“Oh, yes, this is a wonderful govment, wonderful.  Why, looky here. There was a free nigger there from Ohio—a mulatter, most as white as a white man.  He had the whitest shirt on you ever see, too, and the shiniest hat; and there ain’t a man in that town that’s got as fine clothes as what he had; and he had a gold watch and chain, and a silver-headed cane—the awfulest old gray-headed nabob in the State.  And what do you think?  They said he was a p’fessor in a college, and could talk all kinds of languages, and knowed everything.  And that ain’t the wust. They said he could vote when he was at home.  Well, that let me out. Thinks I, what is the country a-coming to?  It was ’lection day, and I was just about to go and vote myself if I warn’t too drunk to get there; but when they told me there was a State in this country where they’d let that nigger vote, I drawed out.  I says I’ll never vote agin.  Them’s the very words I said; they all heard me; and the country may rot for all me—I’ll never vote agin as long as I live.  And to see the cool way of that nigger—why, he wouldn’t a give me the road if I hadn’t shoved him out o’ the way.  I says to the people, why ain’t this nigger put up at auction and sold?—that’s what I want to know.  And what do you reckon they said? Why, they said he couldn’t be sold till he’d been in the State six months, and he hadn’t been there that long yet.  There, now—that’s a specimen.  They call that a govment that can’t sell a free nigger till he’s been in the State six months.  Here’s a govment that calls itself a govment, and lets on to be a govment, and thinks it is a govment, and yet’s got to set stock-still for six whole months before it can take a hold of a prowling, thieving, infernal, white-shirted free nigger, and—”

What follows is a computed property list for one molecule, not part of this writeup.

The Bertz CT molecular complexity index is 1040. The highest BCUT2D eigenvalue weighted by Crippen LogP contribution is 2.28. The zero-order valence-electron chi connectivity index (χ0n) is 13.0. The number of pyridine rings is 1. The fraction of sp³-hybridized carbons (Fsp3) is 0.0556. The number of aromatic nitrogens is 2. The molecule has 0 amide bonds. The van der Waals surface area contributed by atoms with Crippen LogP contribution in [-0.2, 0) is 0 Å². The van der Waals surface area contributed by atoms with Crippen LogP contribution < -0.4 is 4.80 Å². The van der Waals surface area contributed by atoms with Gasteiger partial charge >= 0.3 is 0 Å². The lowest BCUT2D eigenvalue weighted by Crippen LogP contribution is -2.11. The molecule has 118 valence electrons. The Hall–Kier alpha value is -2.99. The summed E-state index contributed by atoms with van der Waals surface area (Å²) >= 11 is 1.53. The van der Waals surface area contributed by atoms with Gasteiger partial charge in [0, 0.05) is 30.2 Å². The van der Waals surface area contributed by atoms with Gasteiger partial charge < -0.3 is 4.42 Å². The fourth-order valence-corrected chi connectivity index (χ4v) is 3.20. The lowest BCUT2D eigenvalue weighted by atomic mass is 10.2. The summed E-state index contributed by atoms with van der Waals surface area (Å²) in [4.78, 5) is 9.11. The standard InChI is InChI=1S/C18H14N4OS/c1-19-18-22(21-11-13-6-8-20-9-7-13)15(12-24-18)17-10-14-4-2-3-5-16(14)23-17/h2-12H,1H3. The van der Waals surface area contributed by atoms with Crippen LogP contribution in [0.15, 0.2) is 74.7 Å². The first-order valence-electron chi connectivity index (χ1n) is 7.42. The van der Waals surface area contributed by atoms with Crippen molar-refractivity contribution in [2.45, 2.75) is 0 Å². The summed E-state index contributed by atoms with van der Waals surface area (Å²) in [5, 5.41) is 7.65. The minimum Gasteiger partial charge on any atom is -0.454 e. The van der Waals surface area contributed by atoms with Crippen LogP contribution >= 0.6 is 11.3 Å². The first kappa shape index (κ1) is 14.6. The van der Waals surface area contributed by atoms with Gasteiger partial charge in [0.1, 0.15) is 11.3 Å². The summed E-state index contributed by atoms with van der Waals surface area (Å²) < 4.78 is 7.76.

Such sentiments help explain why Trump got so much mileage out of Obama’s supposedly false birth certificate and his supposedly preferential admissions treatment by Harvard Law School, not to mention all the teleprompter jokes. Many saw our 44th president as Pap sees the “p’fessor.” It also explains the outbreaks of anti-government sentiment whenever attempts are made to rectify past racial injustice.

Had Trump been running for office at the time Huckleberry Finn is set, I have no doubt that Pap would have broken his resolve to “never vote agin.”

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Putin’s Seduction of Donald Trump

Spencer, “Temptation of Eve”

Thursday

I’m seeing, in Vladimir Putin’s attack on American democracy, a modern version of Paradise Lost. Putin in this scenario is Satan, Trump is Eve, and the Republican Party is Adam. Hang on while I explain.

In Book II, the bad angels convene to figure out how they are going to respond to their crushing defeat. Modeled on Homer’s Greek leaders, they put forth three proposals.

Bombastic Moloch speaks first and councils “open war.” Hell should once again throw itself against Heaven, regardless of the consequences. Think of this option as a direct Russian attack against the United States.

The problem with such an approach, of course, is that both Heaven and America have superior fire power. As slothful Belial puts it in his counterargument,